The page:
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...a glimpse into life on Vancouver Island, needle felting, photography, food, gardening, etcetera...etcetera
"Happiness always looks small when you hold it in your hands, but let it go, and at once you learn how big and precious it is."
Maxim Gorky

Friday, September 4, 2015

Experimenting whilst the rains came...

I've experimented a few times with wool 'painting and I absolutely love this process.
It's the combination of wet felting, needle felting and embroidery 
that can make for very textured piece.
And a process it is!
Beginning with laying out the roving.
 I've been wanting to use these tiny bits of wool called 'nepps' for a while now and Queen Anne's lace flowers seemed the perfect candidate for a go at them...
Nepps or noils are small tangled knots of fibers. They are more matted than raw fleece and come from the second cut of the shearing of sheep.
As I'm discovering they felt into the smoother roving quite nicely.
 I've also added strands of dyed silk thread for varied texture.
My new best friend...
 No I'm not doing strange medical procedures, which is what this may look like, instead 
it's a new tool I found at the local fiber arts festival.
It's called a Ball Brause Sprinkler and makes light work of wetting down your work.
If you ever wet felted then you know how important it is to evenly wet your work before
the rolling process. With a spray bottle or just using your hand to toss bits of water
on the work is labour intensive and time consuming.
With this baby you fill a bowl with warm water, squeeze your ball (o.k no jokes here!)
to fill the rubber chamber and then gently sprinkle the water over your work...easy peasy.
I see them here on line if you want to order one. Good old German engineering at it's best!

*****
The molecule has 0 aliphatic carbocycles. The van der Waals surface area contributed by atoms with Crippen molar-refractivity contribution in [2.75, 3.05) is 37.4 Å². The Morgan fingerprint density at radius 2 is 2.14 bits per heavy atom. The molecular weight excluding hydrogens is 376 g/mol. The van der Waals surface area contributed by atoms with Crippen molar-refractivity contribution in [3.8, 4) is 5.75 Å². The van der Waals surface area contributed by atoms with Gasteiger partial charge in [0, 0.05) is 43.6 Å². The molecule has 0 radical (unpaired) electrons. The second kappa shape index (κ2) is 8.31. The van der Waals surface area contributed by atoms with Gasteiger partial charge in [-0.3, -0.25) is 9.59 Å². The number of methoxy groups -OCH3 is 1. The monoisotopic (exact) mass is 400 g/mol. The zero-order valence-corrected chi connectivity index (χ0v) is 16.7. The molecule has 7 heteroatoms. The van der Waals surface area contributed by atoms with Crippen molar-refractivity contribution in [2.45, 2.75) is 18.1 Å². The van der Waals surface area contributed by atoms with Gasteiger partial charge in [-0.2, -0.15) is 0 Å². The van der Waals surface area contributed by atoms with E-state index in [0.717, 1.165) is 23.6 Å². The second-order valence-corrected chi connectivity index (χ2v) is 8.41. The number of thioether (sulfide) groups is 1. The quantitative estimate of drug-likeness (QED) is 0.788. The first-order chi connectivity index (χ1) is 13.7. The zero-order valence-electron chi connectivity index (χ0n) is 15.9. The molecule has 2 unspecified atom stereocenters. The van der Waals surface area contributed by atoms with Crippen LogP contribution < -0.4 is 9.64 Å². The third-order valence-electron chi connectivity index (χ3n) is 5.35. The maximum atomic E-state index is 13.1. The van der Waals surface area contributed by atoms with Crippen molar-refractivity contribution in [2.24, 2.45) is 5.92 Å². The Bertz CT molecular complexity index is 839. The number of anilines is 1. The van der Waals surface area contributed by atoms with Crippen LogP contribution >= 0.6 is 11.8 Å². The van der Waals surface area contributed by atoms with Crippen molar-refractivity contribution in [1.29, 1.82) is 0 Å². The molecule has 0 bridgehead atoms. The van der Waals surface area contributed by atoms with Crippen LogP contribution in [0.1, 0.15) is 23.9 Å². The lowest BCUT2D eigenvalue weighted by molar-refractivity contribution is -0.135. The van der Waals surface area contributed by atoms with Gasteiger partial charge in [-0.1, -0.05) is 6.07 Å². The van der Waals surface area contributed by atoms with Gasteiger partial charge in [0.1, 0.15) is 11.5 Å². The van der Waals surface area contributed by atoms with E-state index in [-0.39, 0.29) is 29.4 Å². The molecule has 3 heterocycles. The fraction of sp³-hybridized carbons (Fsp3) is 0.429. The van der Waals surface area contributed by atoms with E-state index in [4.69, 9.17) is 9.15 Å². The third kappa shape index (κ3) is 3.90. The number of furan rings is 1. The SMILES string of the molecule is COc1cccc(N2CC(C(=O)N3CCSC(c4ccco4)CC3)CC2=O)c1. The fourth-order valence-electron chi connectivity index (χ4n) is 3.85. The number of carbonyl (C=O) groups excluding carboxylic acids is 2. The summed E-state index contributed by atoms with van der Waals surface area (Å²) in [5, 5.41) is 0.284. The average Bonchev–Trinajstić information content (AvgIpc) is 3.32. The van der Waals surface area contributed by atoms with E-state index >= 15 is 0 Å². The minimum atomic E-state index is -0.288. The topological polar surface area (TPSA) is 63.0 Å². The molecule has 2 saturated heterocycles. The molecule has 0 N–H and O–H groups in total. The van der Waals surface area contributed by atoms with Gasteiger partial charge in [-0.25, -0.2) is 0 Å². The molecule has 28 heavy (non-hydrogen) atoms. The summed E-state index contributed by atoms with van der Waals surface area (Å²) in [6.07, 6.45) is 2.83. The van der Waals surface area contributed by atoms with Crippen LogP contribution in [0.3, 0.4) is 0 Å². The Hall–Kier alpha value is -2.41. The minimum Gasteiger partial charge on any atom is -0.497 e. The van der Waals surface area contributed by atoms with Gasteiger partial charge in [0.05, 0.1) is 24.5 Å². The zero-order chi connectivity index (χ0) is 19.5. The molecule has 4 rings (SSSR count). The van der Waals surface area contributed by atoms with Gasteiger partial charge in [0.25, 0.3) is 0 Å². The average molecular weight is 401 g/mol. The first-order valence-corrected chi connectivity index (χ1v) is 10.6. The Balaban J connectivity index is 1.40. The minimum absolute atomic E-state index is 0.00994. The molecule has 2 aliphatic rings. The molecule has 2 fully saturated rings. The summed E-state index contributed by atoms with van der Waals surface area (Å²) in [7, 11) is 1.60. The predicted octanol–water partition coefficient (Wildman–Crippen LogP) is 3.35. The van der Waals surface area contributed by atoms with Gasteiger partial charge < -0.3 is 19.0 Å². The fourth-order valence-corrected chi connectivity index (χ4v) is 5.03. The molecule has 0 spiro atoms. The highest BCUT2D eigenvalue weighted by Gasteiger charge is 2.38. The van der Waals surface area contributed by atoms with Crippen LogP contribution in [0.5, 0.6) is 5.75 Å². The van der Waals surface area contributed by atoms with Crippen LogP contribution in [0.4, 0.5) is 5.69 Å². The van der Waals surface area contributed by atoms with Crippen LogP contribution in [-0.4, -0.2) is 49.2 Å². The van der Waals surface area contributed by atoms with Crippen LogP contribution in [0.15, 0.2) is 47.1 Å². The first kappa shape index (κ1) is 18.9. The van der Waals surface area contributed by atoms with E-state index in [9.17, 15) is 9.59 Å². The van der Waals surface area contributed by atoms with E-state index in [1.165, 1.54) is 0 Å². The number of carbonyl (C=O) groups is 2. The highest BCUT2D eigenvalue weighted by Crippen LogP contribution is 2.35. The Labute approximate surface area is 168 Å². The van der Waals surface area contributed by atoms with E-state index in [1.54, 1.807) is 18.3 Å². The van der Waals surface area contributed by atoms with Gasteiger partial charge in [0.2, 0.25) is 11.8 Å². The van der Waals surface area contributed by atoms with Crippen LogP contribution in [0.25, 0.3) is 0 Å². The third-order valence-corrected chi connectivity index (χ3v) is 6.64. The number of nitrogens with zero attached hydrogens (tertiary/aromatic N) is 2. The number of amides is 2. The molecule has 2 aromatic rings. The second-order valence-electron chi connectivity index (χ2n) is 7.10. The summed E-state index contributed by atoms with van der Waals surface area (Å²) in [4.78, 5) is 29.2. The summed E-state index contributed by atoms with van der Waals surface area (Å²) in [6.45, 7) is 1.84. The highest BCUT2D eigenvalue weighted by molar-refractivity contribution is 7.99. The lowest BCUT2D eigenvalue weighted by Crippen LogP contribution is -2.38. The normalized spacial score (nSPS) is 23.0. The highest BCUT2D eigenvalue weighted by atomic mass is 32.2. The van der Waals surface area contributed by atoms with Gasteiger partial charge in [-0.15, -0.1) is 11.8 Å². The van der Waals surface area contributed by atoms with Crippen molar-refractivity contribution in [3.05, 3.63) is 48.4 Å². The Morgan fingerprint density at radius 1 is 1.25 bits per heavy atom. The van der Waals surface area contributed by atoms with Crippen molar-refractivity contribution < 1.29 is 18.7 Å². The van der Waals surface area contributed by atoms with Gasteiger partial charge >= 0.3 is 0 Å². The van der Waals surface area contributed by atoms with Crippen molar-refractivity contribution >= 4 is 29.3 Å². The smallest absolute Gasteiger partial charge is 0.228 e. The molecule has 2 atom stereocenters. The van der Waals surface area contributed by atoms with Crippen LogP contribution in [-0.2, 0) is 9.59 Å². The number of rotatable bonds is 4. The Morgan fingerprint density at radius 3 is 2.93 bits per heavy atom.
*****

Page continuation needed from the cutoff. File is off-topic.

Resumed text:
So here it is laid out pre-wetted...wispy and lovely but will blow away in the slightest breeze!
 I prefer to use the net method over my work before I wet it because I like the way the netting
holds the roving in place. This is important especially when trying to do imagery.
The netting can be anything of that kind of texture...this just happened to be an old curtain I had.
 So after wetting and soaping and rolling and turning again and again here is the look, 
still soapy and wet...
 After a few rinses...
 See how nicely these little nepps cling onto the other fibers?
 I put the finest bit of roving over the silk threads to lock them into the roving...
 After a day or more of drying the piece, I started in on the embroidery...
 ...many French knots were done...
 ...the bees were added by needle felting and using some organza ribbon bits for the wings...
I VERY CAREFULLY burnt the edges of the ribbon so the fibers would stay in tact.
Using tweezers, I still managed to burn a finger or two!
 Some bits of silk merino roving made for nice wispy clouds...
 And there you have it...
Bees in Queen Anne's Lace


Jacquie said...

Fabulous! I recently spun up some Cormo roving that had more pills than fiber. Sheer stubbornness kept me from tossing it into the dust bin. Before spinning 4 ounces. After 3.5! That's how many pills it had. And now I know what they're good for. You captured it perfectly. The nubby center, the hazy float, that is the very nature of Queen Anne's lace.

That instrument, mmmmh, does give one pause. I should get one and leave in the bathroom. Just to see what Jim and the boys would say.

Limner said...

Wow! Oh, wow again. What a perfect example of love's labor realized. I've gone over your explanations step-by-step twice and still don't get it. You actually apply soap to the scheme? Turning is simply turning the piece over? To dry between applications? Who invented the technique??? That's absolutely beautiful art, Kerry. You're some kind of talented, that's for sure.

Acornmoon said...

That is lovely, really beautiful.